Table I demonstrates the reduction in dusting resulting from a lubricant coating as shown by an 85 hour milling test. It should be noted that a part of the dust in the tests on coated samples was graphite or molybdenum disul- 1 The aluminum pellets used were in part hollow. This accounts for the excess of lubricant over that consumed in coating the stone and cast iron pellets.

In the art of low temperature air separation, Where low temperature heat regenerators or cold accumulators are used to cool the air to be separated by the refrigeration ofthe outflowing nitrogen and oxygen products, the .air enters the, system at the substantial pressure of about 75 pounds per square inch while the outfiowing products have a pressure very close to atmospheric. During reversal of the flows in the accumulators, the air pressure must be released or blown down before the low pressure product can be passed through a cold accumulator, and also when the air is directed into a cold accumulator that previously was cooled by outflowing product, the air initially enters with a rush until the pressure in the void spaces of the heat storage mass is raised to the higher pressure.

These sudden and severe pressure variations tend to cause movements of the heat storage pellets which result in the dusting problem. The use of stone pellets as the heat storage material in cold accumulators instead of the customary crimped metal pancakes has been found to provide equal efliciency when the size range of the pellets is between three-sixteenths and five-eighths inch, and if the pellets remain within the size range, this efliciency can be maintained even though the air initially contains moisture and carbon dioxide which are separated from the air by deposition on the surfaces of the heat storage material. The treatment of heat storage pellets must not interfere with such air cleaning action in addition to not adversely affecting the heat exchange ediciency.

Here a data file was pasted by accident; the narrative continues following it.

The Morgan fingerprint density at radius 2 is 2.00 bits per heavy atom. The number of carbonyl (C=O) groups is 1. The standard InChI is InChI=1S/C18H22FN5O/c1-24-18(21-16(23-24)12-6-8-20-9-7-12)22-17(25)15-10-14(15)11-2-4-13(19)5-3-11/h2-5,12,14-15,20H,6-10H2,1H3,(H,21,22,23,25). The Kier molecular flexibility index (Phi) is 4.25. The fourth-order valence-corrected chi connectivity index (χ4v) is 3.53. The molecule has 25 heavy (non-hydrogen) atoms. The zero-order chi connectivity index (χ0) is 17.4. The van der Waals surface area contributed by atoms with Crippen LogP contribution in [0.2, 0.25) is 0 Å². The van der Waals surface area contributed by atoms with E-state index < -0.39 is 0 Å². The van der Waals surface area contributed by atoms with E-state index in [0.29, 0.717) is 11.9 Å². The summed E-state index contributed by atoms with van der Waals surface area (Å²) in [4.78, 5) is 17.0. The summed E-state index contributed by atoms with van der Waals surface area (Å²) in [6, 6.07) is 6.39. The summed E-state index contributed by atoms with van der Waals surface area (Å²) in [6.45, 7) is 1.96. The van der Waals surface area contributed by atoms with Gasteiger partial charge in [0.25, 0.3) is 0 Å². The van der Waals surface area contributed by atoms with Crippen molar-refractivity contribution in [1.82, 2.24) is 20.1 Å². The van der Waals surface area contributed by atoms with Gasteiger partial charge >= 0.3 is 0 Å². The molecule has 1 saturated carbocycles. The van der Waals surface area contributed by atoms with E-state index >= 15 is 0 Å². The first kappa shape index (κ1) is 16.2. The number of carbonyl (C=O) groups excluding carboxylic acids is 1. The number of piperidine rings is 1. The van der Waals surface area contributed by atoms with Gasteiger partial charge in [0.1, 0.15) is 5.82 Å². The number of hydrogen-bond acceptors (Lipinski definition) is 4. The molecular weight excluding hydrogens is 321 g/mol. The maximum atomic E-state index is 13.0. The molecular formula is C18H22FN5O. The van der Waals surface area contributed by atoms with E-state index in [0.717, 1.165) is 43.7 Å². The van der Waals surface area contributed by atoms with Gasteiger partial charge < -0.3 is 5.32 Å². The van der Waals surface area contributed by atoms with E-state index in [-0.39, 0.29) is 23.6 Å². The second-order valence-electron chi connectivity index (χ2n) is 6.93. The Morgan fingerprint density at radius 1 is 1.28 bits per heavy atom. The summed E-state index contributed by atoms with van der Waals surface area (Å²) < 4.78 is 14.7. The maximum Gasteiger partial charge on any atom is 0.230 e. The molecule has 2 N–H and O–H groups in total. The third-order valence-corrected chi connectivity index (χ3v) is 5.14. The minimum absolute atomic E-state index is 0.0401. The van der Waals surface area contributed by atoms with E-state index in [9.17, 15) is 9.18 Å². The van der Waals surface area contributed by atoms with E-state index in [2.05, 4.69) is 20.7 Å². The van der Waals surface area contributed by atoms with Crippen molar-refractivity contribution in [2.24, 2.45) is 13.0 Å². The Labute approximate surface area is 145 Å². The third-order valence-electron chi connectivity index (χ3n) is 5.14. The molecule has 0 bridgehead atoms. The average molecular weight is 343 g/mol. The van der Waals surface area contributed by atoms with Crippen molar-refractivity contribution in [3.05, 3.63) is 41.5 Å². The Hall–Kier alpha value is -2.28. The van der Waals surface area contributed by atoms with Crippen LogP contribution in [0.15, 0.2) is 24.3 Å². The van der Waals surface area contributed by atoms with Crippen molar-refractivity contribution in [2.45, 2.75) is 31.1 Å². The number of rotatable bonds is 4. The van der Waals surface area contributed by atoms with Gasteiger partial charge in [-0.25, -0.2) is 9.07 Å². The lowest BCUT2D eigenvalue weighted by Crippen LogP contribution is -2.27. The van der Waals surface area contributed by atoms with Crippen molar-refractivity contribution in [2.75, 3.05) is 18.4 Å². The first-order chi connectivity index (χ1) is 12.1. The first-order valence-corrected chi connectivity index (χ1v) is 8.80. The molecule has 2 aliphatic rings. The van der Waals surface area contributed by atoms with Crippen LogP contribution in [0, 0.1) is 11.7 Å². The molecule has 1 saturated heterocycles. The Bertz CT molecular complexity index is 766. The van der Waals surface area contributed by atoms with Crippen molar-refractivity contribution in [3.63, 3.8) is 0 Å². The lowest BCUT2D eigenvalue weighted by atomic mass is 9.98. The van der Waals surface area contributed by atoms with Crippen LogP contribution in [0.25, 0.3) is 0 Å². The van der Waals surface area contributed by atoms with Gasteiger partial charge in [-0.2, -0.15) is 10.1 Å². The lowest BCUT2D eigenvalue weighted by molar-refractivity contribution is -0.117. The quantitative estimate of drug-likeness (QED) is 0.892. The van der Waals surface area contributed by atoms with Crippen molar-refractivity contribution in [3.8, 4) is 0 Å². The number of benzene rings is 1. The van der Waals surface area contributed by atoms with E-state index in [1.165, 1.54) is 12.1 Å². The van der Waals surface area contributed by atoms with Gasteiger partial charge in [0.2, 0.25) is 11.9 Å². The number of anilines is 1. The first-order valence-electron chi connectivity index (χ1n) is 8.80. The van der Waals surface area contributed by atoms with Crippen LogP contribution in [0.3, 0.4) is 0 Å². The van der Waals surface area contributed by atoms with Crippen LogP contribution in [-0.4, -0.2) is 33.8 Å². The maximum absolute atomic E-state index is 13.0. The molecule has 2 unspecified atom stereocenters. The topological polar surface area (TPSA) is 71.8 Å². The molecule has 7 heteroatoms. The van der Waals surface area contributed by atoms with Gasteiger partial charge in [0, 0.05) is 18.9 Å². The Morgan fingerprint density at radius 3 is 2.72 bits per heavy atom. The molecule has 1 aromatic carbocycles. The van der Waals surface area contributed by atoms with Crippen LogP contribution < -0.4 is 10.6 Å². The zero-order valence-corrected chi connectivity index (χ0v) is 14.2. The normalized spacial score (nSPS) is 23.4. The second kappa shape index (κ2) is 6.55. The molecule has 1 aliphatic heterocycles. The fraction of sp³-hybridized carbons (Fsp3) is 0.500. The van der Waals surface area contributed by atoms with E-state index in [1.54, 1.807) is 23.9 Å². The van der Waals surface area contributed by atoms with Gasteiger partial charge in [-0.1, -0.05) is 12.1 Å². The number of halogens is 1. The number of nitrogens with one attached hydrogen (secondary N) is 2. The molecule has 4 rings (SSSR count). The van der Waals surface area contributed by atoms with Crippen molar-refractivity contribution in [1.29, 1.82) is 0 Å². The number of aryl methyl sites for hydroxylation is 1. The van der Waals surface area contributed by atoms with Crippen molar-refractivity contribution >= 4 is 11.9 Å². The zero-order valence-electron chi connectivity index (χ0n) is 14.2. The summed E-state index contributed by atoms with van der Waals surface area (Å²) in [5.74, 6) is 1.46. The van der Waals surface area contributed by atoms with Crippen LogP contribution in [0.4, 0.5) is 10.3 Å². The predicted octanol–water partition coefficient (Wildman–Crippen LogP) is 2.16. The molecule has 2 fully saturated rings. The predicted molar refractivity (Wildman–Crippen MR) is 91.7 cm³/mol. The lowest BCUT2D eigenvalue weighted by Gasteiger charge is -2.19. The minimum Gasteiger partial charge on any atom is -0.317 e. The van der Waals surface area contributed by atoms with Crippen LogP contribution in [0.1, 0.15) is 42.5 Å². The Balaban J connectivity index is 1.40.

Lubrication of the pellets according to this invention reduces the dusting of pellets to an extremely negligible of graphite and molybdenum'disulphide. v V

i V 2. A1 low temperature heat regenerat'or containing 1 packing material comprising stone pellets of i to A; 7 inch diameter, said pelletshhaving a tendency to abrade and dust when subjected to repeated changes of 'fluid flow through the regeneratonsaid pellets being each coated through the" regenerator, 's aid pellets being 'each coated with a solid lubricant selected from the group consisting with graphite. V a 5 3. A heat regenerator containing packing material comprising stone pellets of 7 to-Vs inch diameter, said pellets having a tendency to abrade and dust when subjected to repeated changes 'of'fiuid through the regenerator, said pellets being each coated with molybdenum disulphide. V 7

4.1A low-temperature heat regenerator for effecting stone pellets of A to /8 inch diameter, said pellets having a tendency to abrade' and dust when subjected to repeated changes of fluid flow through the regenerator, said pellets a 5 g V "peated changes of fiuid flow through "the regeneratory A low temperature heat regenerator 7 containing 1 packing material comprising stone pellets of to inch diameter, said pellets having a tendency to abrade anddust when subjected to repeated changes of fluid flow said pellets being each coated with tricresyl phosphate.

6. A low-temperature heat regenerator for efliecting heat exchange between a gas mixture to be cooled and a cold separation product flowed alternately therethrough, said regenerator containingpacking material comprising 7 stone pellets of yigto inch diameter, said pellets having 7 a tendency-to abrade and dust when' subjected to re- 7 peated changes of fluid flow'through the regenerator, said being each coated with a liquid lubricant selected from the group consisting of tricresyl phosphate, normally liquid polymers of dimethylsilicone, and normally liquid polymers of chlorotrifiuoroethylene. f it 5. A low-temperature heat regenerator for effecting heat exchange between a gas mixture to be cooled and t a cold separation product flowed alternately therethrough,